Reynolds arrived ahead of his men around 10 a.m., where Buford told him, “The devil’s to pay!” When Reynolds asked if he could hold until the infantry arrived, Buford said, “I reckon I can.” Reynolds then sent a message to Major General George G. Meade, commanding the Federal army and still in Maryland, that the troops would make a stand to keep the Confederates out of Gettysburg, or at least keep them off the high ground south of town.

Elements of I Corps arrived first, with Reynolds sending them northwest through Gettysburg. They began relieving Buford’s defenders on McPherson’s Ridge around 10:30 a.m. Hill countered by sending Major General William D. Pender’s division to join Heth in the Confederate attack. Neither side had wanted to fight here, but the clash soon developed into a major battle nonetheless.

Reynolds began deploying men into McPherson’s Woods as the Confederates advanced to within 60 paces. He shouted, “Forward! For God’s sake, and drive those fellows out of the woods!” A sharpshooter’s bullet struck him in the back of the head, killing him instantly. Reynolds had been one of the army’s most beloved and respected commanders. He was temporarily replaced by Major General Abner Doubleday.

As the vicious fighting continued, Major General Oliver O. Howard’s “Dutch” (i.e., predominantly German-speaking) XI Corps arrived around 12 p.m. Howard, noting the importance of the high ground south of town as he passed, left a division there and then moved north through Gettysburg to take positions on Doubleday’s right. Two Confederate divisions from Lieutenant General Richard Ewell’s Second Corps, led by Major Generals Jubal Early and Robert Rodes, soon approached from the north to oppose Howard.

Approximate army positions on July 1 | Image Credit: Wikimedia.org

About 24,000 Confederates now faced some 19,000 Federals along a disjointed three-mile-line north and west of Gettysburg. Lee arrived, still without Lieutenant General James Longstreet’s First Corps and angry that Hill and Ewell had brought on such a large fight against orders. Nevertheless, he ordered them to attack in full force. At 3 p.m., the strongest assault of the day began when Early and Rodes attacked XI Corps from the north, while Pender and Heth attacked I Corps from the west.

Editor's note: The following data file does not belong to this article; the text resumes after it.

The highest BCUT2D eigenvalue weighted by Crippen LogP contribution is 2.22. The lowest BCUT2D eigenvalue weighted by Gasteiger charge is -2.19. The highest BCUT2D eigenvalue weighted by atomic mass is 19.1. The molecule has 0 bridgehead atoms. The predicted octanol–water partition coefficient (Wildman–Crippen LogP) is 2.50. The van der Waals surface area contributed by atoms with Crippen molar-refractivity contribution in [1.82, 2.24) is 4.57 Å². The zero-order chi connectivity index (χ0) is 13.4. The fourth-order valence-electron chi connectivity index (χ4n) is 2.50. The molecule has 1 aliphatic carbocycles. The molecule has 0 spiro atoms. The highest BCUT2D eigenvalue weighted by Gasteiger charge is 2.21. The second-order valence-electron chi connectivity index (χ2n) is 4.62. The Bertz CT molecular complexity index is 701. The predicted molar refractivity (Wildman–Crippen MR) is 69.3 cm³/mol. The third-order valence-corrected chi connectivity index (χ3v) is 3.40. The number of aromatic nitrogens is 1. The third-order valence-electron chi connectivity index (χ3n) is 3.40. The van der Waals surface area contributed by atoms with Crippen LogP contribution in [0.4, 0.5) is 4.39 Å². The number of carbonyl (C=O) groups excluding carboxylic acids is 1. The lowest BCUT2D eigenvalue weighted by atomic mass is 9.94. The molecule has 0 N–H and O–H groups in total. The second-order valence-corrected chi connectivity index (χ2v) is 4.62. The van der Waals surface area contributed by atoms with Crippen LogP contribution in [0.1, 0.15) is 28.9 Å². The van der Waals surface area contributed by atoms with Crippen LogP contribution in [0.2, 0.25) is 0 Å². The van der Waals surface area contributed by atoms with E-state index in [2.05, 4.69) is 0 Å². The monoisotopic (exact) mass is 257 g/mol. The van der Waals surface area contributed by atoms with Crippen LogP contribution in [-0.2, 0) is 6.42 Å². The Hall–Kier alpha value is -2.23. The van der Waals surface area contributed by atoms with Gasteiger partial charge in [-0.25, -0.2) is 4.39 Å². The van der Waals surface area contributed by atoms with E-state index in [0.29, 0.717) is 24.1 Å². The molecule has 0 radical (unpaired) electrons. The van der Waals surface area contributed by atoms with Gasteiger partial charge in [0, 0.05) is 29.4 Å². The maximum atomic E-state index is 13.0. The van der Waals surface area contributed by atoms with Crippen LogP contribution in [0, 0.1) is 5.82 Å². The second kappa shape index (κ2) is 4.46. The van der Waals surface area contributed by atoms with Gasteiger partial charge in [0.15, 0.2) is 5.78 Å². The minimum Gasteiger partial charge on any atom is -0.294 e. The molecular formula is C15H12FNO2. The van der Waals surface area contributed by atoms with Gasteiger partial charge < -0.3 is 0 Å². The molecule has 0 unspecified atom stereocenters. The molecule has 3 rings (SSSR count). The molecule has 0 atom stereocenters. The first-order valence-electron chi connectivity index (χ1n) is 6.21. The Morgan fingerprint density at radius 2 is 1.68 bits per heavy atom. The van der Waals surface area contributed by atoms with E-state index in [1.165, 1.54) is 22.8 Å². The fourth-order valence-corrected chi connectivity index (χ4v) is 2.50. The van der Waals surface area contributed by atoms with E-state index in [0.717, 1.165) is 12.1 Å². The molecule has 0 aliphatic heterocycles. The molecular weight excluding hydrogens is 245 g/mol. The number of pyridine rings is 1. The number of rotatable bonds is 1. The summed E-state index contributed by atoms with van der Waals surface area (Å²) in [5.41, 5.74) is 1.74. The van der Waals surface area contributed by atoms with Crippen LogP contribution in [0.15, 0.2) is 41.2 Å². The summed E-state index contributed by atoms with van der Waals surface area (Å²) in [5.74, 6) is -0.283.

Howard’s XI Corps fell back through town in confusion, just as they had when the Confederate Second Corps (then led by “Stonewall” Jackson) surprised them at Chancellorsville two months ago. They fled to the high ground southeast of town, consisting of Culp’s and Cemetery hills. Culp’s Hill anchored the northeastern end of the Federal line, which was the extreme Federal right. Major General Winfield Scott Hancock, commanding the Federal II Corps, recognized this position’s strength and sent a division to hold it. Howard’s fleeing men stopped when they were reinforced by Hancock’s troops on the hills.

The XI Corps retreat crumbled Doubleday’s right flank, so he too fell back, first to Seminary Ridge and then through Gettysburg to join his comrades on Cemetery Hill. The Federals also occupied the formidable Cemetery Ridge, an elevation a mile and a half east of the parallel Seminary Ridge. Buford’s cavalry and I Corps had fought stubbornly and held the Confederates off long enough for reinforcements to arrive.

Lee rode onto Seminary Ridge and saw the Federals falling back onto the heights to the east. He immediately directed Hill to seize that important position, but Hill argued that his losses were too high and his men too exhausted to take it. Lee then dispatched Major Walter Taylor to instruct Ewell that it “was only necessary to press those people in order to secure possession of the heights,” and Ewell’s men should seize them “if practicable.”

Confederate Lt Gen Richard Ewell | Image Credit: CivilWarDailyGazette.com

Ewell, having been accustomed to rigid orders when serving under “Stonewall” Jackson, was confused by these vague instructions and ultimately decided not to launch a final assault before nightfall. Had his men taken those heights, they might have routed the exhausted and demoralized Federals instead of giving them time to regroup and strengthen their defenses.